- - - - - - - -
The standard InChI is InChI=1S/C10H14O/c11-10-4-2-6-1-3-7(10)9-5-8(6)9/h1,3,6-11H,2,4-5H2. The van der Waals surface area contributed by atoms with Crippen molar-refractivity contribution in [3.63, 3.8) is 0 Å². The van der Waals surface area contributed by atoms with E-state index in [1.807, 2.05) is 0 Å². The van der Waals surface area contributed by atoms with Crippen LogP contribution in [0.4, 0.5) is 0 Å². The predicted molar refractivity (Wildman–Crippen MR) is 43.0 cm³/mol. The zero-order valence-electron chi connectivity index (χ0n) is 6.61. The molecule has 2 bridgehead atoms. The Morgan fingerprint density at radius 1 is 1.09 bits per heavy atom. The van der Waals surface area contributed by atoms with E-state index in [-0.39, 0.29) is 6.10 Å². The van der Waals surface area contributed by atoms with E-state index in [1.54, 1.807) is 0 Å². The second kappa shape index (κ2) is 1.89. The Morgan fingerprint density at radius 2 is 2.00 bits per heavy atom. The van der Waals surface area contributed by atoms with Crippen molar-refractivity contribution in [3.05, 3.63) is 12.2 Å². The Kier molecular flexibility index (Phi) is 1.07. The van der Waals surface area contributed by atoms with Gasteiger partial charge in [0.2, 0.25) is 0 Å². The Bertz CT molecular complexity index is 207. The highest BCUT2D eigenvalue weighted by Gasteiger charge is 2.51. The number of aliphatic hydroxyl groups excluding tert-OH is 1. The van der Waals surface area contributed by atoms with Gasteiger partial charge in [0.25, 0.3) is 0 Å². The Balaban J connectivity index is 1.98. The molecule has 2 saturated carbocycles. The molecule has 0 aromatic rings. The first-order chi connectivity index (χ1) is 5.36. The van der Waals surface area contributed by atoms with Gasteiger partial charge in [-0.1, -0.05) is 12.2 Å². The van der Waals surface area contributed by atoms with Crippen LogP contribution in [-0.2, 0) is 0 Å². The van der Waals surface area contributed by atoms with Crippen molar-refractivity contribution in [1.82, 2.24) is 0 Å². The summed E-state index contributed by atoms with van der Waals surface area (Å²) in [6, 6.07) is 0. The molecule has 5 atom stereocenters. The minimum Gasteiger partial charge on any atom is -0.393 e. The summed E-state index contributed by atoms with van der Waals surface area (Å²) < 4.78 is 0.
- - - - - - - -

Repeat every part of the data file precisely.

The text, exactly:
The standard InChI is InChI=1S/C10H14O/c11-10-4-2-6-1-3-7(10)9-5-8(6)9/h1,3,6-11H,2,4-5H2. The van der Waals surface area contributed by atoms with Crippen molar-refractivity contribution in [3.63, 3.8) is 0 Å². The van der Waals surface area contributed by atoms with E-state index in [1.807, 2.05) is 0 Å². The van der Waals surface area contributed by atoms with Crippen LogP contribution in [0.4, 0.5) is 0 Å². The predicted molar refractivity (Wildman–Crippen MR) is 43.0 cm³/mol. The zero-order valence-electron chi connectivity index (χ0n) is 6.61. The molecule has 2 bridgehead atoms. The Morgan fingerprint density at radius 1 is 1.09 bits per heavy atom. The van der Waals surface area contributed by atoms with E-state index in [-0.39, 0.29) is 6.10 Å². The van der Waals surface area contributed by atoms with E-state index in [1.54, 1.807) is 0 Å². The second kappa shape index (κ2) is 1.89. The Morgan fingerprint density at radius 2 is 2.00 bits per heavy atom. The van der Waals surface area contributed by atoms with Crippen molar-refractivity contribution in [3.05, 3.63) is 12.2 Å². The Kier molecular flexibility index (Phi) is 1.07. The van der Waals surface area contributed by atoms with Gasteiger partial charge in [0.2, 0.25) is 0 Å². The Bertz CT molecular complexity index is 207. The highest BCUT2D eigenvalue weighted by Gasteiger charge is 2.51. The number of aliphatic hydroxyl groups excluding tert-OH is 1. The van der Waals surface area contributed by atoms with Gasteiger partial charge in [0.25, 0.3) is 0 Å². The Balaban J connectivity index is 1.98. The molecule has 2 saturated carbocycles. The molecule has 0 aromatic rings. The first-order chi connectivity index (χ1) is 5.36. The van der Waals surface area contributed by atoms with Gasteiger partial charge in [-0.1, -0.05) is 12.2 Å². The van der Waals surface area contributed by atoms with Crippen LogP contribution in [-0.2, 0) is 0 Å². The van der Waals surface area contributed by atoms with Crippen molar-refractivity contribution in [1.82, 2.24) is 0 Å². The summed E-state index contributed by atoms with van der Waals surface area (Å²) in [6, 6.07) is 0. The molecule has 5 atom stereocenters. The minimum Gasteiger partial charge on any atom is -0.393 e. The summed E-state index contributed by atoms with van der Waals surface area (Å²) < 4.78 is 0.